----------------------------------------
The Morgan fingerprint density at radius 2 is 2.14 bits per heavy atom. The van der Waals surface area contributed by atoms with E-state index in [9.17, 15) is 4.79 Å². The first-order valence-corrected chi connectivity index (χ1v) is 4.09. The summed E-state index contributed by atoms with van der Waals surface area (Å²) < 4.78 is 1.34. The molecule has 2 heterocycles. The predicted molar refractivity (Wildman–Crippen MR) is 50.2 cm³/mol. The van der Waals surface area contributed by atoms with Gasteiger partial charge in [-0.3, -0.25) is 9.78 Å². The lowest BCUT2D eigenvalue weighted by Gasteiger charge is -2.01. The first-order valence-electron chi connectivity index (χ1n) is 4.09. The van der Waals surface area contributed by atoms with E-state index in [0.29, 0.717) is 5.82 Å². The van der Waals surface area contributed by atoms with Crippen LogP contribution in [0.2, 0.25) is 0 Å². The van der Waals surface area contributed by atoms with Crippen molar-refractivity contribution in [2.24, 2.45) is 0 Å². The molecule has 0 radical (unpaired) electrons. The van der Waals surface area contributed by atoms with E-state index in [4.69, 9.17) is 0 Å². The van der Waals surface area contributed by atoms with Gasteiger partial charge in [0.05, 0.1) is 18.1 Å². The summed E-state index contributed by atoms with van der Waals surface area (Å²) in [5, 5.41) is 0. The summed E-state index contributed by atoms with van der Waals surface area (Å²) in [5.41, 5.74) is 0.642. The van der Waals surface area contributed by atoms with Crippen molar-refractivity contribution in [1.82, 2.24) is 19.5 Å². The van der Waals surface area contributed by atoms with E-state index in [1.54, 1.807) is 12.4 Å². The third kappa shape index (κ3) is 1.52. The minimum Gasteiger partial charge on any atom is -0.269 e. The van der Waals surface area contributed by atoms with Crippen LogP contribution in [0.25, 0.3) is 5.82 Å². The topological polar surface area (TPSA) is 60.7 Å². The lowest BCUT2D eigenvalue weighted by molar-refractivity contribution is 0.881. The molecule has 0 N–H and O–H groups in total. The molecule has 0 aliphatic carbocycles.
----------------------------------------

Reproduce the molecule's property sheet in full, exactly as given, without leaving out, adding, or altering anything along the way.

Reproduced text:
The Morgan fingerprint density at radius 2 is 2.14 bits per heavy atom. The van der Waals surface area contributed by atoms with E-state index in [9.17, 15) is 4.79 Å². The first-order valence-corrected chi connectivity index (χ1v) is 4.09. The summed E-state index contributed by atoms with van der Waals surface area (Å²) < 4.78 is 1.34. The molecule has 2 heterocycles. The predicted molar refractivity (Wildman–Crippen MR) is 50.2 cm³/mol. The van der Waals surface area contributed by atoms with Gasteiger partial charge in [-0.3, -0.25) is 9.78 Å². The lowest BCUT2D eigenvalue weighted by Gasteiger charge is -2.01. The first-order valence-electron chi connectivity index (χ1n) is 4.09. The van der Waals surface area contributed by atoms with E-state index in [0.29, 0.717) is 5.82 Å². The van der Waals surface area contributed by atoms with Crippen LogP contribution in [0.2, 0.25) is 0 Å². The van der Waals surface area contributed by atoms with Crippen molar-refractivity contribution in [2.24, 2.45) is 0 Å². The molecule has 0 radical (unpaired) electrons. The van der Waals surface area contributed by atoms with E-state index in [4.69, 9.17) is 0 Å². The van der Waals surface area contributed by atoms with Gasteiger partial charge in [0.05, 0.1) is 18.1 Å². The summed E-state index contributed by atoms with van der Waals surface area (Å²) in [5, 5.41) is 0. The summed E-state index contributed by atoms with van der Waals surface area (Å²) in [5.41, 5.74) is 0.642. The van der Waals surface area contributed by atoms with Crippen molar-refractivity contribution in [1.82, 2.24) is 19.5 Å². The van der Waals surface area contributed by atoms with E-state index in [1.54, 1.807) is 12.4 Å². The third kappa shape index (κ3) is 1.52. The minimum Gasteiger partial charge on any atom is -0.269 e. The van der Waals surface area contributed by atoms with Crippen LogP contribution in [0.25, 0.3) is 5.82 Å². The topological polar surface area (TPSA) is 60.7 Å². The lowest BCUT2D eigenvalue weighted by molar-refractivity contribution is 0.881. The molecule has 0 N–H and O–H groups in total. The molecule has 0 aliphatic carbocycles.